Dept. of Human Services v. T. L.Annotate this Case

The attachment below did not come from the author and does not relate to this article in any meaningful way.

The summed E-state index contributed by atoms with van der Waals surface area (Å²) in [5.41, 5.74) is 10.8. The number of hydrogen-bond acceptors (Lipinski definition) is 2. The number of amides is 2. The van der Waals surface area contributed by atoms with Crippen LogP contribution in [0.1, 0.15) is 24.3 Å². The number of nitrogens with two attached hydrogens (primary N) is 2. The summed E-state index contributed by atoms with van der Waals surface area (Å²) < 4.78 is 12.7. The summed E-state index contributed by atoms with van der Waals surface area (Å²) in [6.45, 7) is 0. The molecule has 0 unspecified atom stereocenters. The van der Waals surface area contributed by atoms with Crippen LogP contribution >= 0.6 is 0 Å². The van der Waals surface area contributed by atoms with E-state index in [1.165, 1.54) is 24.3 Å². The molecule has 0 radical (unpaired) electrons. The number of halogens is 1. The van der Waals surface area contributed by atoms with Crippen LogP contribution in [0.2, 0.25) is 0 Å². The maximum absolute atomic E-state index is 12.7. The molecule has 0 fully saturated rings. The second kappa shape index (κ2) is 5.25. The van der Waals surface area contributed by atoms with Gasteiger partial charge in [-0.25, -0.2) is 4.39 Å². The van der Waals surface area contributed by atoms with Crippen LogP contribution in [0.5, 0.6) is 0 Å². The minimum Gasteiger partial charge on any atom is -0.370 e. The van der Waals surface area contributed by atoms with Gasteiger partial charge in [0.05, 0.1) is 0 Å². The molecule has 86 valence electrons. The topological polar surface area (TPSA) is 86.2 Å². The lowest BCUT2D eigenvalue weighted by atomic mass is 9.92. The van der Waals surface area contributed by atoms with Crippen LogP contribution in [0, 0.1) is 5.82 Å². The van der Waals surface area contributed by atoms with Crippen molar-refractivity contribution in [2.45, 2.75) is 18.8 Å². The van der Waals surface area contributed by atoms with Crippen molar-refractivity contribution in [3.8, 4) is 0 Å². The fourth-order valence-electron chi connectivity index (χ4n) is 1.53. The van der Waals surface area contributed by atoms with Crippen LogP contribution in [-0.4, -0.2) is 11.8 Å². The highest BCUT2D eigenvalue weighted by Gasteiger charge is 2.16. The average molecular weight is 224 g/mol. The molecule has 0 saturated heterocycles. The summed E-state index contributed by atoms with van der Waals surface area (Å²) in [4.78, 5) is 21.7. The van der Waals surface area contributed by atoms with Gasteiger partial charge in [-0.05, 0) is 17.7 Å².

In consolidated juvenile dependency cases, father appealed judgments changing the permanent plans for one of his children from reunification with a parent to guardianship and for another child from reunification to another planned permanent living arrangement. Father argued that his trial counsel was inadequate for failing to appear on his behalf at the hearing in which the juvenile court decided to change the permanent plans. The issue this case presented for the Supreme Court's review centered on whether a parent could raise a claim of inadequate assistance of counsel for the first time on direct appeal from judgments changing the permanent plans for his children from reunification with a parent to permanent plans of guardianship and APPLA. After review, the Supreme Court answered that question in the affirmative. The Court concluded: (1) the unchallenged rationale of "Oregon ex rel Juv. Dept. v. Geist" (796 P2d 1193 (1990)), was applicable to a direct appeal from judgments that make such changes in the permanent plans for children who were wards of the court in dependency cases; and (2) the legislature’s enactment, following the Supreme Court's decision in "Geist," of a statute that provided a juvenile court procedure for modifying or setting aside a dependency judgment while an appeal from the judgment was pending, did not obviate the need for a direct appeal remedy for father’s claim of inadequate assistance of counsel.